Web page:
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Yet another way the CTF is wrong

The Canadian Taxpayers Foundation continues to say that the proposed 0.5% Congestion Improvement Tax will result in an average household tax increase of $258.

This number is wrong. Plain and simple, it is wrong. I’ve shown this before [here] and here], but I just found a third way to show that they’re wrong.

Back in 2011 BC had a referendum on keeping the Harmonized Sales Tax. An independent panel came up with a report titled HST or PST/GST? It’s Your Decision. In it they presented different statistics and facts to give a neutral viewpoint on the pros and cons of either keeping the HST or switching back to the separate PST/GST.

Page 7 of that report presents these statistics on how British Columbians spend their money, and what percentages are taxed:

This is what is now happening at the cash register.

  • 17 per cent of your spending has an extra seven per cent sales tax.

  • 29 per cent of your spending is subject to the same total sales taxes as before. It has not gone up or down.

  • 54 per cent of your spending is not taxable under the HST or the PST/GST. Nothing has changed.

Let me clarify those three items. The first is goods and services that were not subject to the PST but were subject to the HST. The second is goods and services that were subject to either only the GST or were subject to both PST and GST. The third is goods and services that were non-taxable.

BC returned to the separate GST and PST. What this means is that the first group of goods and services are no longer taxed under the PST. The third group of goods and services were never subject to the PST and they aren’t now. That leaves the second group.

Some of the second group (29% of spending, remember) is subject to GST only, and some of it is subject to both GST and PST. Let’s assume for a minute that everything that you buy that falls in this group is subject to the PST. Let’s also assume that you’re an average household and that your take-home pay is about $55,000 per year (remember, I showed that in an earlier post). Let’s further assume that you spend every dollar that comes in.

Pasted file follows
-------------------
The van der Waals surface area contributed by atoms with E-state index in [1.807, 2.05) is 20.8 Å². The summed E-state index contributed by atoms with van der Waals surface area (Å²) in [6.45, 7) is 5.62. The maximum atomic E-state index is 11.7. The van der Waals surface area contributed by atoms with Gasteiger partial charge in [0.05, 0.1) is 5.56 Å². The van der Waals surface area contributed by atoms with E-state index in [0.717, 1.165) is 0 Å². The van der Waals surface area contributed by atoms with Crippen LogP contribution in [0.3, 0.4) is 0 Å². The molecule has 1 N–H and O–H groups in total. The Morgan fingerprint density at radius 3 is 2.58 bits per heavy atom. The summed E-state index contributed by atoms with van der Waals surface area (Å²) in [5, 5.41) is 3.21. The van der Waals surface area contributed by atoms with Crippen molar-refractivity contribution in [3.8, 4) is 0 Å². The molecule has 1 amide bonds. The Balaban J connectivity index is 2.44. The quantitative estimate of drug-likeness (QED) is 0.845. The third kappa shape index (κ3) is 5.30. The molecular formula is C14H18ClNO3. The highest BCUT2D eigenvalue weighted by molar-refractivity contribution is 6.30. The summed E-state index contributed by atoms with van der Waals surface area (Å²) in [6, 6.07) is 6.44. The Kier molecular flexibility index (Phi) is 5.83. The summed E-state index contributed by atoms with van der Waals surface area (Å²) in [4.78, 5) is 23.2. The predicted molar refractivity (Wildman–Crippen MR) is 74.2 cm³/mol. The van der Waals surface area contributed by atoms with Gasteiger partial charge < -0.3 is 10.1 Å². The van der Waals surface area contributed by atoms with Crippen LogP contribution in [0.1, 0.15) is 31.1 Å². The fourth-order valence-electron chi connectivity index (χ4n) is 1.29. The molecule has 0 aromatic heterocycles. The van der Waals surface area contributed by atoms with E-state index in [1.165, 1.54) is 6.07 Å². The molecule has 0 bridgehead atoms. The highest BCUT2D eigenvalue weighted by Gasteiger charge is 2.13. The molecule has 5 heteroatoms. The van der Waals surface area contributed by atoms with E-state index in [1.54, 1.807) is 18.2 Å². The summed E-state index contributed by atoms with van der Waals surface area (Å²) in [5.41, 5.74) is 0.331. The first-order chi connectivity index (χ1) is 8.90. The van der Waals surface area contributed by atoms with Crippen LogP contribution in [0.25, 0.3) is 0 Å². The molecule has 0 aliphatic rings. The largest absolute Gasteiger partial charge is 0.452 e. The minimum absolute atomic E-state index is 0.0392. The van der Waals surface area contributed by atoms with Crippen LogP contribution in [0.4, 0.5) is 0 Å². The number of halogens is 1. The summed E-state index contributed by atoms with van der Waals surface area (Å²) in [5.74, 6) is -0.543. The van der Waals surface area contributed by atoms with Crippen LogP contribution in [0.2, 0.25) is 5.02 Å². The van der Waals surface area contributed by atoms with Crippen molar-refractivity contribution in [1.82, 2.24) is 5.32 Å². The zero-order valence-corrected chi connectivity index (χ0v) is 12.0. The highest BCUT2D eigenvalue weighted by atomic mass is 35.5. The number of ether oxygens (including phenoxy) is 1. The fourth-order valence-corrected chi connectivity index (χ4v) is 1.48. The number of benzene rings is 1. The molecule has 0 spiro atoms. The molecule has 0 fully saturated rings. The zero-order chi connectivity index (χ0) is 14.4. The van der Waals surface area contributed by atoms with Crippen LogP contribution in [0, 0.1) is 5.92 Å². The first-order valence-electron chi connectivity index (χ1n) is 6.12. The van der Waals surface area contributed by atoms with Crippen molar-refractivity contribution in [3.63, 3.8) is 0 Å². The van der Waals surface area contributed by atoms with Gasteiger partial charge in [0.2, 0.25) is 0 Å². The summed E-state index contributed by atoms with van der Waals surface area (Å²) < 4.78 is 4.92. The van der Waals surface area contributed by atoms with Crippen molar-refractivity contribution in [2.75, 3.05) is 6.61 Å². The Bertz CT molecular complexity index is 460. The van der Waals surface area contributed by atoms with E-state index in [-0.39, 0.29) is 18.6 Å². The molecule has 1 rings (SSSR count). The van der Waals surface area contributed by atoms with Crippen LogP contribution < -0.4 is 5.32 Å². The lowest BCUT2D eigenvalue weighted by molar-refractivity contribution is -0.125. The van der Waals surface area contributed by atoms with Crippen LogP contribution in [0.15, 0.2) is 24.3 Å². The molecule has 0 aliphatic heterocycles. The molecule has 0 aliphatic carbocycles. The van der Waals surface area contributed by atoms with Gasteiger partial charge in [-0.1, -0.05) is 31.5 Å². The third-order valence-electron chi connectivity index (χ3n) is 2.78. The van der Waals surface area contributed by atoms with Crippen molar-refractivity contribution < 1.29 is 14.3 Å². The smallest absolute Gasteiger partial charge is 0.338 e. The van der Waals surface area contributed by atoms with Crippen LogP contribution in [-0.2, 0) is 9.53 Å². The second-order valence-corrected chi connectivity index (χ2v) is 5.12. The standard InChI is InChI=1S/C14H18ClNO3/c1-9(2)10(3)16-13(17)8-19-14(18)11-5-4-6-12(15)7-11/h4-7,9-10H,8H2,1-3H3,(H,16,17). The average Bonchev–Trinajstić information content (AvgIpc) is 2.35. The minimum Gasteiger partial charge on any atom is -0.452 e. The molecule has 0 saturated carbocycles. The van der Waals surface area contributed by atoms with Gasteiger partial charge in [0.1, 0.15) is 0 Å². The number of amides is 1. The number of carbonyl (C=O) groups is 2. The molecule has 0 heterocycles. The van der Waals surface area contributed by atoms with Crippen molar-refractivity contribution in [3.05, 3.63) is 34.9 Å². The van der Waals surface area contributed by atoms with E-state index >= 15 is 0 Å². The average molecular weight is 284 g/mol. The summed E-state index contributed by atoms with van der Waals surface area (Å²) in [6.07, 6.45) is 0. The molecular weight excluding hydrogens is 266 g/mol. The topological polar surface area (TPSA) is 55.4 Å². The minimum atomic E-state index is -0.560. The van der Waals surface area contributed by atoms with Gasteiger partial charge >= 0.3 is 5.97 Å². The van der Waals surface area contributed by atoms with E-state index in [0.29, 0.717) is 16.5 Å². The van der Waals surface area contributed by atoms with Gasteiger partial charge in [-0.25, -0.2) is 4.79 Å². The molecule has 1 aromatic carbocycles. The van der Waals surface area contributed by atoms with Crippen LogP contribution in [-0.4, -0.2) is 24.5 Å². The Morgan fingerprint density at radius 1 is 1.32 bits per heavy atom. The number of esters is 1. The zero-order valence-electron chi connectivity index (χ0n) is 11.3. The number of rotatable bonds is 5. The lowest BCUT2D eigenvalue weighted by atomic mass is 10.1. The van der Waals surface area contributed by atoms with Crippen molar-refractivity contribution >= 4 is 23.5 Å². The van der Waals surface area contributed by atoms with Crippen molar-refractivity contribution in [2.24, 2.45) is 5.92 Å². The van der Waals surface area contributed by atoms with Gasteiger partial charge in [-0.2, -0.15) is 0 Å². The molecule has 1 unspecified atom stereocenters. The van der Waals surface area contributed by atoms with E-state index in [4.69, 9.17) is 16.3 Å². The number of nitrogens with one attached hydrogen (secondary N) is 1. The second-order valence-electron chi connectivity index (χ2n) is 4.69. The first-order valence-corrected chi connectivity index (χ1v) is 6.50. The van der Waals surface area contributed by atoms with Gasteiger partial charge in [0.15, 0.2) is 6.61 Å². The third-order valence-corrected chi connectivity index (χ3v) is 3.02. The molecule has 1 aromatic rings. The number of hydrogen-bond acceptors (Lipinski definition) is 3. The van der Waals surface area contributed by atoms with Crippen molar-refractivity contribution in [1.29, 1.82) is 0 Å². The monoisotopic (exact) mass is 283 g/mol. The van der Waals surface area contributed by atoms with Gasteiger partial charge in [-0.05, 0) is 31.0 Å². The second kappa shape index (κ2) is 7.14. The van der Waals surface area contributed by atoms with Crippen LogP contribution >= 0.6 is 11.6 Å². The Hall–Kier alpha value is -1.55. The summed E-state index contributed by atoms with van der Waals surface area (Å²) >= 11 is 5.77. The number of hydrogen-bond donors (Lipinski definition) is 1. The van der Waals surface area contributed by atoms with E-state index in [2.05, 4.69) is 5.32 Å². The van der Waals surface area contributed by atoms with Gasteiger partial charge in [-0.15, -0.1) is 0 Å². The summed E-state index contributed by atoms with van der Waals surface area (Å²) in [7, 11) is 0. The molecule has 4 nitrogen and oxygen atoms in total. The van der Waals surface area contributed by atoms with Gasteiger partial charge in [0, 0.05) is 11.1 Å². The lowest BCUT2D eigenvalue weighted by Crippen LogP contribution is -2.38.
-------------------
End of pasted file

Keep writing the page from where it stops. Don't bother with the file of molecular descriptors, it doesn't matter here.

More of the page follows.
That means of your $55,000 you’ve spent 29% of that on goods that are subject to the PST, or $15,950. If you multiply that by the 0.5% CIT, your yearly increase in taxes paid comes to $79.75.

That means for extra taxes of 22 cents a day you get a new, safer, wider Pattullo Bridge. You get a SkyTrain tunnel down Broadway in Vancouver. You get light rapid transit in Surrey and Langley. You get eleven new B-Line bus routes, you get more buses, you get more SkyTrains, you get more SeaBus service, you get more HandyDART service, you get more West Coast Express service, you get more NightBus service, you get more bikeways. You get an improved transportation system in Metro Vancouver.

But just remember, when the Canadian Taxpayers Federation says “the average household will face an annual tax increase of about $258” they’re completely wrong.

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